Demand burns bright despite slight dip in sales volume for newly built homes: report

Miami /
Sep.September 27, 2016 08:45 AM

From the New York website: Newly built, single-family homes saw a slight dip in sales volume in August from the previous month, but don’t fret — sales volume is still up massively year-over-year.

In August, purchases rang in at a seasonally-adjusted annual rate of 609,000 units, according to data released by the Department of Housing and Urban Development and the Census Bureau. The rate is down 7.6 percent from July, but up 20.6 percent since August 2015.

“Demand conditions are positive,” National Association of Home Builders chief economist Robert Dietz told The Real Deal. “Although August was down, it was month was the second highest month we’ve seen since the Recession.”

In the Northeast, new home sales recorded in August dropped 34.3 percent from the month prior. New home sales also fell in the South by 12.3 percent and 2.4 percent in the Midwest. The West, on the other hand, saw an increase of 8 percent from July.

The overall distribution of home building is concentrated in the West and the South, according to Dietz, because of population gains in these areas.

August’s median sales price for newly built homes was $284,000, the Census report showed, and the average sales price was $353,600. At the end of August, there were 235,000 new homes for sale — that’s under a five-month supply, which points to a market that’s below the healthy threshold, Dietz said.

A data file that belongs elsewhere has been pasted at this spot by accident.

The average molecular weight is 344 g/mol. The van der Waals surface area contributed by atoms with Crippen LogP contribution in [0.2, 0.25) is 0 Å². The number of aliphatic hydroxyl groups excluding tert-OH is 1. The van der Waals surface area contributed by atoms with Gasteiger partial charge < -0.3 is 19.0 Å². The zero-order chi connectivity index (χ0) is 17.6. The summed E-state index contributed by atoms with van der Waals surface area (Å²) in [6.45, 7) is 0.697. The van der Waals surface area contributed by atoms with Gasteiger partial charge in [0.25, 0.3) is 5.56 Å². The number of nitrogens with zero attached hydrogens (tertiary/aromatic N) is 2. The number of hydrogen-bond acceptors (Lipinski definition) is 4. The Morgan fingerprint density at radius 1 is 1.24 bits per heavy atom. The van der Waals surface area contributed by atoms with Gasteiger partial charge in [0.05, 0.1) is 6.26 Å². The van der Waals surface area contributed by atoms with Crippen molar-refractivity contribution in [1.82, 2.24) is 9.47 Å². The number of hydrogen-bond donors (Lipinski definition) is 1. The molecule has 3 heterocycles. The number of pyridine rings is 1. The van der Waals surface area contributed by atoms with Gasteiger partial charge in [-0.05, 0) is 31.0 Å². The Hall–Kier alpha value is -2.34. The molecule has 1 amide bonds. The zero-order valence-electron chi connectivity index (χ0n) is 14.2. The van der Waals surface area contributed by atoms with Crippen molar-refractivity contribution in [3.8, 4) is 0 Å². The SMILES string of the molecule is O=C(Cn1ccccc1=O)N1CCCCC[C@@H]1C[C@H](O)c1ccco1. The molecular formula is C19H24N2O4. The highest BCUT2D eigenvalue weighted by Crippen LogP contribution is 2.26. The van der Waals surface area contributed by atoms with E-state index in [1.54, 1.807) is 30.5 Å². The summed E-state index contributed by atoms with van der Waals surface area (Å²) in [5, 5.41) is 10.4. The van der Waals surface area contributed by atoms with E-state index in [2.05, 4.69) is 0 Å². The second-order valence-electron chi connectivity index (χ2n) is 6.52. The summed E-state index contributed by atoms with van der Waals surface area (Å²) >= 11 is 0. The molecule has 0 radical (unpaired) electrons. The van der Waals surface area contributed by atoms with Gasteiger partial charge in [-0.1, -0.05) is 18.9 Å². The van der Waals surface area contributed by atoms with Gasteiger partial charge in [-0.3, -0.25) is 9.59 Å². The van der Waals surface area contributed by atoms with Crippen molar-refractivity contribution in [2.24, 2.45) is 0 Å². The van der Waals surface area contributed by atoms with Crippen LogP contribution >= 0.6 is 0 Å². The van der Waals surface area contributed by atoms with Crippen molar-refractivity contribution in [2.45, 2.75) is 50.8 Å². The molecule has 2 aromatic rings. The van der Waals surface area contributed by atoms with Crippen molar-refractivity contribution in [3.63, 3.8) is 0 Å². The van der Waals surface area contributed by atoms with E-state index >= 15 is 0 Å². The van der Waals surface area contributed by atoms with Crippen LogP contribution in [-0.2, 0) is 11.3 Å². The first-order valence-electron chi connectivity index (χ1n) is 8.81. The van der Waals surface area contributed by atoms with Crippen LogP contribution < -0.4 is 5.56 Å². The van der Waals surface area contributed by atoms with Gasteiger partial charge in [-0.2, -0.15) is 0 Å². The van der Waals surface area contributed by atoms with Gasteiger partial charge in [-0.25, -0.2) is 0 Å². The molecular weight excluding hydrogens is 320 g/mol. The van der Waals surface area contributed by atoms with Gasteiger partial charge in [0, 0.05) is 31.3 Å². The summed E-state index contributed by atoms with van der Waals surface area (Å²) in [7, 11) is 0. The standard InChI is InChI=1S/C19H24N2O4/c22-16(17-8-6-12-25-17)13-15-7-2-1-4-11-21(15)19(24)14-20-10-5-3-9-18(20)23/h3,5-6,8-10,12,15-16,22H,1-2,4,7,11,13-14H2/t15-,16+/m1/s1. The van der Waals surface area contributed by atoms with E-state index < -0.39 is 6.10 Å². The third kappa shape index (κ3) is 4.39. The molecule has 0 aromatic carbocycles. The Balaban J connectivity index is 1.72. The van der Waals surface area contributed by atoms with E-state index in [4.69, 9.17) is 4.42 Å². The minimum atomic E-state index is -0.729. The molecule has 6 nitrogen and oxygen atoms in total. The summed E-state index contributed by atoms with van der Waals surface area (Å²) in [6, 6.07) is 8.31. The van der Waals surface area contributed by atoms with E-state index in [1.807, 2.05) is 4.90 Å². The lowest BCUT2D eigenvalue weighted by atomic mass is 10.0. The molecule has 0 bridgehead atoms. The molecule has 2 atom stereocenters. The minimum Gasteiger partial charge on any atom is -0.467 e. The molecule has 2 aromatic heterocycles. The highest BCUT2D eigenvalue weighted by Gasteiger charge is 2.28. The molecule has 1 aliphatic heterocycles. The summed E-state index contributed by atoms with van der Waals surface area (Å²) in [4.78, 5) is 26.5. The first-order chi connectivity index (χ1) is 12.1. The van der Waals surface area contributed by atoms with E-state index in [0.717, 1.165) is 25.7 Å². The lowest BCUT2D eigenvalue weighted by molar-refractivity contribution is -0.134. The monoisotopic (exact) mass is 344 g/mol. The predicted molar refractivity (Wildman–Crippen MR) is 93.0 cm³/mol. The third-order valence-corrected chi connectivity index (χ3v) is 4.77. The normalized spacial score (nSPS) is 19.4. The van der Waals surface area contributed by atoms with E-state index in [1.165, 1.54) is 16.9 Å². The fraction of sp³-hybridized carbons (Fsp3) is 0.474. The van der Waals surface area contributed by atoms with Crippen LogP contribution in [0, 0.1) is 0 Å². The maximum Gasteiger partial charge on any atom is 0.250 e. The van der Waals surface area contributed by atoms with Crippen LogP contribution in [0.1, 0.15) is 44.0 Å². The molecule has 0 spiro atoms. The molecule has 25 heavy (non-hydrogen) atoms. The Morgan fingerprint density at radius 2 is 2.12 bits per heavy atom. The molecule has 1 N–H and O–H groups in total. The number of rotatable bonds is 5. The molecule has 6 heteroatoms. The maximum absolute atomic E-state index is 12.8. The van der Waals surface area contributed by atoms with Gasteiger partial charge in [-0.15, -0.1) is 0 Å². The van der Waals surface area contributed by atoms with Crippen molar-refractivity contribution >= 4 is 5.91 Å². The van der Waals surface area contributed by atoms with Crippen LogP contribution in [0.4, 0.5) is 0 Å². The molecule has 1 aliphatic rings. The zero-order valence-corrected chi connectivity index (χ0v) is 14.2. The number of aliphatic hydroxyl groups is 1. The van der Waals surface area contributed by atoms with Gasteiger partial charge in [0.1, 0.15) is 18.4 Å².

“If you look at overall builder inventory, it’s quite tight,” he said, “which provides opportunity for builders and leads to the extension into a lower price range — between $200,000 and $300,000.”

In turn, demand will continue to grow in 2017, he added.

A previous NAHB report found that U.S. home builder confidence rose to pre-recession levels in September, jumping six points on the confidence index to 65 out of 100 between August and September. Any rating over 50 means home builders see the market as healthy.

“Multifamily construction is leveling off,” Dietz said, “and what we’re seeing now is a switch to the single-family side when it comes to housing growth.”


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